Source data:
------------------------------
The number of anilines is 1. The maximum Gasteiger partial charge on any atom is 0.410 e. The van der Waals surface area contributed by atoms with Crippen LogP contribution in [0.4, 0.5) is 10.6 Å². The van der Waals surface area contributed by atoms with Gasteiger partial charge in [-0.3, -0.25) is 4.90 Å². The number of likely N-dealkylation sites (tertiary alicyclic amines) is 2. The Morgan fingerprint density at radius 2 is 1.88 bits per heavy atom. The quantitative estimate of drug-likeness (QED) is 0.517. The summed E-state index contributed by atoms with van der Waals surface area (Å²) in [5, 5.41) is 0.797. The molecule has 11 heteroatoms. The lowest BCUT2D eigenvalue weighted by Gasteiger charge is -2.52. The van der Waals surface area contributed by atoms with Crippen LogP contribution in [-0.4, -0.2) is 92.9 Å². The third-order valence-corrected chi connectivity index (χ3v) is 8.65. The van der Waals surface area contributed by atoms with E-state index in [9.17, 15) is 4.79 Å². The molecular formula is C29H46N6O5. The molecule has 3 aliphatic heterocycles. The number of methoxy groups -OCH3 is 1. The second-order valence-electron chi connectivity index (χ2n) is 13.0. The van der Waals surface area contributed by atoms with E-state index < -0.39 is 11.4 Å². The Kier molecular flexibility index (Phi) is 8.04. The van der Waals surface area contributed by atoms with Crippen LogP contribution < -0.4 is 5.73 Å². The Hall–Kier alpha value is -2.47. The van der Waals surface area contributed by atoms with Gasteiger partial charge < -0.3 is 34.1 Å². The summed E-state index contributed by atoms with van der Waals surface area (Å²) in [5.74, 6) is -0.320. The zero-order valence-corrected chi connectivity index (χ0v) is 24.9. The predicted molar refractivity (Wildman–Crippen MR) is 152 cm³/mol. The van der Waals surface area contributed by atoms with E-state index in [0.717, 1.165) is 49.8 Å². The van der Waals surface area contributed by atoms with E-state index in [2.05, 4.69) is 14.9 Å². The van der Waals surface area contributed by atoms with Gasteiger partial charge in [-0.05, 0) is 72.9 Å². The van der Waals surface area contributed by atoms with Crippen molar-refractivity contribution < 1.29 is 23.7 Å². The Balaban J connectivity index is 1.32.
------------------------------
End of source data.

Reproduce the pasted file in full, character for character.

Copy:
The number of anilines is 1. The maximum Gasteiger partial charge on any atom is 0.410 e. The van der Waals surface area contributed by atoms with Crippen LogP contribution in [0.4, 0.5) is 10.6 Å². The van der Waals surface area contributed by atoms with Gasteiger partial charge in [-0.3, -0.25) is 4.90 Å². The number of likely N-dealkylation sites (tertiary alicyclic amines) is 2. The Morgan fingerprint density at radius 2 is 1.88 bits per heavy atom. The quantitative estimate of drug-likeness (QED) is 0.517. The summed E-state index contributed by atoms with van der Waals surface area (Å²) in [5, 5.41) is 0.797. The molecule has 11 heteroatoms. The lowest BCUT2D eigenvalue weighted by Gasteiger charge is -2.52. The van der Waals surface area contributed by atoms with Crippen LogP contribution in [-0.4, -0.2) is 92.9 Å². The third-order valence-corrected chi connectivity index (χ3v) is 8.65. The van der Waals surface area contributed by atoms with E-state index in [9.17, 15) is 4.79 Å². The molecular formula is C29H46N6O5. The molecule has 3 aliphatic heterocycles. The number of methoxy groups -OCH3 is 1. The second-order valence-electron chi connectivity index (χ2n) is 13.0. The van der Waals surface area contributed by atoms with E-state index < -0.39 is 11.4 Å². The Kier molecular flexibility index (Phi) is 8.04. The van der Waals surface area contributed by atoms with Crippen LogP contribution < -0.4 is 5.73 Å². The Hall–Kier alpha value is -2.47. The van der Waals surface area contributed by atoms with Gasteiger partial charge < -0.3 is 34.1 Å². The summed E-state index contributed by atoms with van der Waals surface area (Å²) in [5.74, 6) is -0.320. The zero-order valence-corrected chi connectivity index (χ0v) is 24.9. The predicted molar refractivity (Wildman–Crippen MR) is 152 cm³/mol. The van der Waals surface area contributed by atoms with E-state index in [0.717, 1.165) is 49.8 Å². The van der Waals surface area contributed by atoms with E-state index in [2.05, 4.69) is 14.9 Å². The van der Waals surface area contributed by atoms with Gasteiger partial charge in [-0.05, 0) is 72.9 Å². The van der Waals surface area contributed by atoms with Crippen molar-refractivity contribution < 1.29 is 23.7 Å². The Balaban J connectivity index is 1.32.